What’s the Greek for boat,
You ask, old friend,
Approaching Ithaca –
Oh, flatulent sails,
Shingle-scrunching keel –
But, so close to home,
There’s a danger always
Of amnesiac storms,
You are dying. Why do we fight?
You find my first published poem –
‘Not worth the paper it’s printed on,’
You say. She gave him marigolds –
You are dying. ‘They’ve cut out my
Wheesht – I have to sit down
To wheesht – like a woman’ –
Marigolds the colour of autumn –
I need to hitchhike to Dublin
For Trinity Term. ‘I’ll take you
Part of the way,’ you say,
‘And we can talk if you like.’
And we talk and talk as though
We know we are just in time.
‘A little bit further,’ you say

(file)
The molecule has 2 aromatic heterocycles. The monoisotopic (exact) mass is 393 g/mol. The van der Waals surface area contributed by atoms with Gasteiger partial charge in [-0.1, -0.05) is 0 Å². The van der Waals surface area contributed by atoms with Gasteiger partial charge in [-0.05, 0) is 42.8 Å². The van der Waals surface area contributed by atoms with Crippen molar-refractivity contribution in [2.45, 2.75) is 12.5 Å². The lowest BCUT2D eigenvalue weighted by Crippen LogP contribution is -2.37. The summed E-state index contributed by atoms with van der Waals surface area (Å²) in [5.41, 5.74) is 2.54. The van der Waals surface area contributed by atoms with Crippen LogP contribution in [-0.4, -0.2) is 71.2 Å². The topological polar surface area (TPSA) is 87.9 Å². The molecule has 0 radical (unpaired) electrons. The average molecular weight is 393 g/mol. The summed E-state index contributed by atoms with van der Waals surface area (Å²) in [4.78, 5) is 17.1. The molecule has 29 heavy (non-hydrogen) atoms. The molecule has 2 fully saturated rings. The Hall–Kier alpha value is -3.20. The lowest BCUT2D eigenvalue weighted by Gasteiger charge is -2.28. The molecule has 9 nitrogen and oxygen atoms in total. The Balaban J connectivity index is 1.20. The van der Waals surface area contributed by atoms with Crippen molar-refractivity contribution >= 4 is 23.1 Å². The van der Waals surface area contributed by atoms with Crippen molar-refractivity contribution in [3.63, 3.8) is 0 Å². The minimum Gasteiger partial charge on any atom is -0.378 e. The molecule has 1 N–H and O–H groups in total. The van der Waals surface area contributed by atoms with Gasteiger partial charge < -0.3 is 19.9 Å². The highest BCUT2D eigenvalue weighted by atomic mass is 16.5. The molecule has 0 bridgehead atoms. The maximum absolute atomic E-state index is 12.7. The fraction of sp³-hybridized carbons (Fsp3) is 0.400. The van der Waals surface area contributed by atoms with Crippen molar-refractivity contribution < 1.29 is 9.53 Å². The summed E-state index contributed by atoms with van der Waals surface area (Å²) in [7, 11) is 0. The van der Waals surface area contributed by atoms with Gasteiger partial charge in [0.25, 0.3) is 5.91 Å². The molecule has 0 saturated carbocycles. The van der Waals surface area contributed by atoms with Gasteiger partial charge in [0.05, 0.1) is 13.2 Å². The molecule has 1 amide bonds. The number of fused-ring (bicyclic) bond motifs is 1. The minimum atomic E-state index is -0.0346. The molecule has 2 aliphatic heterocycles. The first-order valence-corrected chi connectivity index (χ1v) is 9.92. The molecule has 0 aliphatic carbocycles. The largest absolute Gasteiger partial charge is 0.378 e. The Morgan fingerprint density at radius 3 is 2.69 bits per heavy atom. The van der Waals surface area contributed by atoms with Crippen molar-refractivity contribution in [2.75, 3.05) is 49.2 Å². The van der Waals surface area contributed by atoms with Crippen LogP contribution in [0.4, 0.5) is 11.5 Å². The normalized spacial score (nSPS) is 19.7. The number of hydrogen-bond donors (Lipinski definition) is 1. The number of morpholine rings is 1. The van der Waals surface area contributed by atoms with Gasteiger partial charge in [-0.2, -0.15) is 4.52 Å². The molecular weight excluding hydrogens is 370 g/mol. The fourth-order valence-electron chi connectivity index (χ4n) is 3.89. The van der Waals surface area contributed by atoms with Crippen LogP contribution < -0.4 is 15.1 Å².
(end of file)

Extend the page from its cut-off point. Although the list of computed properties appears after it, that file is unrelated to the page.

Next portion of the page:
Again and again, and in pain.
A few miles from Drogheda
You turn the car. We say goodbye
And you drive away slowly
Towards Belfast and your death.
To keep in his cold room. Look
At me now on the Newry Road
Standing beside my rucksack. Och,
Daddy, look in your driving mirror.
For Lucy McDiarmid
I have been thinking about the music for my funeral –
Liszt’s transcription of that Schumann song, for instance,
‘Dedication’ – inwardness meets the poetry of excess –
When you lead me out of your apartment to demonstrate
In the Halloween-decorated lobby the perfect acoustic
Of the stairwell, and stand among pumpkins, cobwebby
Skulls, dancing skeletons, and blow kisses at the ceiling,
Whistling Great War numbers – ‘Over There’, ‘It’s a Long,
Long Way’, ‘Keep the Home Fires Burning’ (the refrain) –
As though for my father who could also whistle them,
Trench memories, your eyes closed, your head tilted back,
Your cheeks filling up with air and melody and laughter.
I hold the banister. I touch your arm. Listen, Lucy,
There are songbirds circling high up in the stairwell.